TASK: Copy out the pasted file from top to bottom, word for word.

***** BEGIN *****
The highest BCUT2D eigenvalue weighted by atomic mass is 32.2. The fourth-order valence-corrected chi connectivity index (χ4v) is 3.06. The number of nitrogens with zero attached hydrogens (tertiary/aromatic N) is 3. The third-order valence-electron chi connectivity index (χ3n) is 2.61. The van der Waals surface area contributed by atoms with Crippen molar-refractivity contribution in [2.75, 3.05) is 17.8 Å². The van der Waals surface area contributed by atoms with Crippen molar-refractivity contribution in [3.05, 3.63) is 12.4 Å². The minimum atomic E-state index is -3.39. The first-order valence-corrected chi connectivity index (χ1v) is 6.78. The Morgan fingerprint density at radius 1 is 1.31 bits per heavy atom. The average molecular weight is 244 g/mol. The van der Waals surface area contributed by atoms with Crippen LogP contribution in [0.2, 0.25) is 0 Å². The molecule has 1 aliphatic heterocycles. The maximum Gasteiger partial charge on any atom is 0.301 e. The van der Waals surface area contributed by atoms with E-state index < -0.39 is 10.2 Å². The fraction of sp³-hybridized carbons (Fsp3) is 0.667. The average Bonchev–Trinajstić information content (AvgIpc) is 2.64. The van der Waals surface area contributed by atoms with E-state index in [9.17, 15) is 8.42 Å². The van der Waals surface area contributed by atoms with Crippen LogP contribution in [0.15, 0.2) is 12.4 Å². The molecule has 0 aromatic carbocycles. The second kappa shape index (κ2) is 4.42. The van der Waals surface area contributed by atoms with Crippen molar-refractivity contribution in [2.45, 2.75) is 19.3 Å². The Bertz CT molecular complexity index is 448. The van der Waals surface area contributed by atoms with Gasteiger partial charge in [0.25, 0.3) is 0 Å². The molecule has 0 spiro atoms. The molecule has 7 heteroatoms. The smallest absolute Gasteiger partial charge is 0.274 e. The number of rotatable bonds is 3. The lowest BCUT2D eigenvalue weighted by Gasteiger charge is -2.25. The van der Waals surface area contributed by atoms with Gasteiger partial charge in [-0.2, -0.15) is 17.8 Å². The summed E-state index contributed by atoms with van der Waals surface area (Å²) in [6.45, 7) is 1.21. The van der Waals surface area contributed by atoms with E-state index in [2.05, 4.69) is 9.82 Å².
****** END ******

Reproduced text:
The highest BCUT2D eigenvalue weighted by atomic mass is 32.2. The fourth-order valence-corrected chi connectivity index (χ4v) is 3.06. The number of nitrogens with zero attached hydrogens (tertiary/aromatic N) is 3. The third-order valence-electron chi connectivity index (χ3n) is 2.61. The van der Waals surface area contributed by atoms with Crippen molar-refractivity contribution in [2.75, 3.05) is 17.8 Å². The van der Waals surface area contributed by atoms with Crippen molar-refractivity contribution in [3.05, 3.63) is 12.4 Å². The minimum atomic E-state index is -3.39. The first-order valence-corrected chi connectivity index (χ1v) is 6.78. The Morgan fingerprint density at radius 1 is 1.31 bits per heavy atom. The average molecular weight is 244 g/mol. The van der Waals surface area contributed by atoms with Crippen LogP contribution in [0.2, 0.25) is 0 Å². The molecule has 1 aliphatic heterocycles. The maximum Gasteiger partial charge on any atom is 0.301 e. The van der Waals surface area contributed by atoms with E-state index < -0.39 is 10.2 Å². The fraction of sp³-hybridized carbons (Fsp3) is 0.667. The average Bonchev–Trinajstić information content (AvgIpc) is 2.64. The van der Waals surface area contributed by atoms with E-state index in [9.17, 15) is 8.42 Å². The van der Waals surface area contributed by atoms with Crippen LogP contribution in [0.15, 0.2) is 12.4 Å². The molecule has 0 aromatic carbocycles. The second kappa shape index (κ2) is 4.42. The van der Waals surface area contributed by atoms with Crippen molar-refractivity contribution in [2.45, 2.75) is 19.3 Å². The Bertz CT molecular complexity index is 448. The van der Waals surface area contributed by atoms with Gasteiger partial charge in [0.25, 0.3) is 0 Å². The molecule has 0 spiro atoms. The molecule has 7 heteroatoms. The smallest absolute Gasteiger partial charge is 0.274 e. The number of rotatable bonds is 3. The lowest BCUT2D eigenvalue weighted by Gasteiger charge is -2.25. The van der Waals surface area contributed by atoms with Gasteiger partial charge in [-0.2, -0.15) is 17.8 Å². The summed E-state index contributed by atoms with van der Waals surface area (Å²) in [6.45, 7) is 1.21. The van der Waals surface area contributed by atoms with E-state index in [2.05, 4.69) is 9.82 Å².